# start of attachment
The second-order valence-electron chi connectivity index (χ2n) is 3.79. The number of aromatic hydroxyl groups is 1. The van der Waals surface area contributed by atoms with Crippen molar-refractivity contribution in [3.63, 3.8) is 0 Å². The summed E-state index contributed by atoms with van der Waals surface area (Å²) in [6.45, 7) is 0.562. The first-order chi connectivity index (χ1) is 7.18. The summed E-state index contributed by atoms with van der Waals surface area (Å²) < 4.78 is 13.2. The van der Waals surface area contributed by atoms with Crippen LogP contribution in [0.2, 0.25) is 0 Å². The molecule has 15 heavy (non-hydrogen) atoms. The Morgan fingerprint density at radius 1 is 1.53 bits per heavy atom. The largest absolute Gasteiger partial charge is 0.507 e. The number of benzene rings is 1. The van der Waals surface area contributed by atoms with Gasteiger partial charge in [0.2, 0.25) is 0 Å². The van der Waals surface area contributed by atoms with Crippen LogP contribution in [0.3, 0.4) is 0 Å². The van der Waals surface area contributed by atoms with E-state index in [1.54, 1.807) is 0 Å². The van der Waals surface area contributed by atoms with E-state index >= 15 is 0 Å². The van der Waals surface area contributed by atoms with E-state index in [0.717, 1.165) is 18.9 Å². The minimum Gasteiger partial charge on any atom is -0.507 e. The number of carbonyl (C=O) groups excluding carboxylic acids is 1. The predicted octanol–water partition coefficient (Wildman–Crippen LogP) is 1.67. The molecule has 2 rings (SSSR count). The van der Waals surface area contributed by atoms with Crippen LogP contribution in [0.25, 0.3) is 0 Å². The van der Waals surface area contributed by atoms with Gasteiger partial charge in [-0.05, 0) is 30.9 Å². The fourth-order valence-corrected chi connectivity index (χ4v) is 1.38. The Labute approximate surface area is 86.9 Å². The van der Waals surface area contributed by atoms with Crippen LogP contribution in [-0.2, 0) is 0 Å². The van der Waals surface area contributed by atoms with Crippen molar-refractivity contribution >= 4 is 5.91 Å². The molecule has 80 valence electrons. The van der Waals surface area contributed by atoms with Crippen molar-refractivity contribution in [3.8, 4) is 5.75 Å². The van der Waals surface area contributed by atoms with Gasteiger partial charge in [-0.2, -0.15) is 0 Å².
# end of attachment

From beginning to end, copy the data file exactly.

The second-order valence-electron chi connectivity index (χ2n) is 3.79. The number of aromatic hydroxyl groups is 1. The van der Waals surface area contributed by atoms with Crippen molar-refractivity contribution in [3.63, 3.8) is 0 Å². The summed E-state index contributed by atoms with van der Waals surface area (Å²) in [6.45, 7) is 0.562. The first-order chi connectivity index (χ1) is 7.18. The summed E-state index contributed by atoms with van der Waals surface area (Å²) < 4.78 is 13.2. The van der Waals surface area contributed by atoms with Crippen LogP contribution in [0.2, 0.25) is 0 Å². The molecule has 15 heavy (non-hydrogen) atoms. The Morgan fingerprint density at radius 1 is 1.53 bits per heavy atom. The largest absolute Gasteiger partial charge is 0.507 e. The number of benzene rings is 1. The van der Waals surface area contributed by atoms with Gasteiger partial charge in [0.2, 0.25) is 0 Å². The van der Waals surface area contributed by atoms with Crippen LogP contribution in [0.3, 0.4) is 0 Å². The van der Waals surface area contributed by atoms with E-state index in [1.54, 1.807) is 0 Å². The van der Waals surface area contributed by atoms with E-state index >= 15 is 0 Å². The van der Waals surface area contributed by atoms with E-state index in [0.717, 1.165) is 18.9 Å². The minimum Gasteiger partial charge on any atom is -0.507 e. The number of carbonyl (C=O) groups excluding carboxylic acids is 1. The predicted octanol–water partition coefficient (Wildman–Crippen LogP) is 1.67. The molecule has 2 rings (SSSR count). The van der Waals surface area contributed by atoms with Crippen LogP contribution in [0.25, 0.3) is 0 Å². The van der Waals surface area contributed by atoms with Gasteiger partial charge in [-0.05, 0) is 30.9 Å². The fourth-order valence-corrected chi connectivity index (χ4v) is 1.38. The Labute approximate surface area is 86.9 Å². The van der Waals surface area contributed by atoms with Crippen LogP contribution in [-0.2, 0) is 0 Å². The van der Waals surface area contributed by atoms with Crippen molar-refractivity contribution >= 4 is 5.91 Å². The molecule has 80 valence electrons. The van der Waals surface area contributed by atoms with Crippen molar-refractivity contribution in [3.8, 4) is 5.75 Å². The van der Waals surface area contributed by atoms with Gasteiger partial charge in [-0.2, -0.15) is 0 Å².